One UK company’s story illustrates how the world is changing – and how the old and new ways are colliding. All of the issues are here: Covid-19; the role of social media; extractive capitalism; winner takes all; the demise of traditional retailing; data analytics; and the environmental impact of fast fashion and sharp business practices. We even get a glimpse of something most of us thought extinct: investigative journalism.

Boohoo is an online retailer of fashion clothing, targeting the under-30 market. Its registered address is in Jersey while its head office is in Manchester. It sells in more than 100 countries. Next-day delivery is a key part of its offering as is a massive marketing budget.

The company spends a lot of money on social media influencers on all the usual platforms. This is how you make money if you have starred on Love Island and gained millions of Instagram followers. Beautiful people aspire to become Boohoo global ambassadors. At least they did until controversy recently engulfed the company over employment practices in England.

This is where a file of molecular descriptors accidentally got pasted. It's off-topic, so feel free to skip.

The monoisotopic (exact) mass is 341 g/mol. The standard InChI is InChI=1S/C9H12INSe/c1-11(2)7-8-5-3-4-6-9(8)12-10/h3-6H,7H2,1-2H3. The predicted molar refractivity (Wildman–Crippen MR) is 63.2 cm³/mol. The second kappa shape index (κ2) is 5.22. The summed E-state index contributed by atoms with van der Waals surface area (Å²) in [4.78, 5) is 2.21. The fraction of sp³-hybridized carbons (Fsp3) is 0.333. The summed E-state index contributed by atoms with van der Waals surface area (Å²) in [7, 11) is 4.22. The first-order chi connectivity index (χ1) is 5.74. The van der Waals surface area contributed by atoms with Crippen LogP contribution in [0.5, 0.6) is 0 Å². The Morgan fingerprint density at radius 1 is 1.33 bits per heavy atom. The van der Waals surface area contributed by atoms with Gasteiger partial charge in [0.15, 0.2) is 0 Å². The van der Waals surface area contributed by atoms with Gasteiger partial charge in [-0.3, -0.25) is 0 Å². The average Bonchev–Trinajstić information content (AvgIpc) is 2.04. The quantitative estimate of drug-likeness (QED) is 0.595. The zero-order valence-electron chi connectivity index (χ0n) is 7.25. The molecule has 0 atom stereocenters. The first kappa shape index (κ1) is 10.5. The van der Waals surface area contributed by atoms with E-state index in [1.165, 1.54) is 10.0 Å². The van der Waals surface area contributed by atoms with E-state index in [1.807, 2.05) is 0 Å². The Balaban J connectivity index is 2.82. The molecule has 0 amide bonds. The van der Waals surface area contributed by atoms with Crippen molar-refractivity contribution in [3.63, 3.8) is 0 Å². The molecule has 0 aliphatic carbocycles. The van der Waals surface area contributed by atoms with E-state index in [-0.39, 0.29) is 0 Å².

The company has grown rapidly since its founding in 2006. Its strategy includes buying established brands and then scaling them on its digital platform. The pandemic, initially at least, boosted Boohoo’s sales. The switch from high street to digital predated the virus but has been accelerated by the pandemic. It’s a trend that has got many retailers worried and has left plenty of town centres with shuttered shopfronts and too many charity outlets. Boohoo’s sales during the early months of the pandemic took off.

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Harold Evans, who died this week, is remembered as a pioneering investigative journalist. He led the Sunday Times for many years and is famous for exposing the Cambridge spy ring and the thalidomide scandal. He would have enjoyed the newspaper’s story in July about pay and working conditions in Leicester at factories that supply Boohoo. Poor working environments are said to have included lack of social distancing. Minimum pay rules were alleged to have been ignored.

A just-published independent review conducted by Alison Levitt, a leading lawyer, has concluded that no crimes were committed, nor were low pay and poor working conditions deliberately allowed or intentionally profited from. Part of the story appears to have roots in all that rapid growth: governance processes were unable to keep up.



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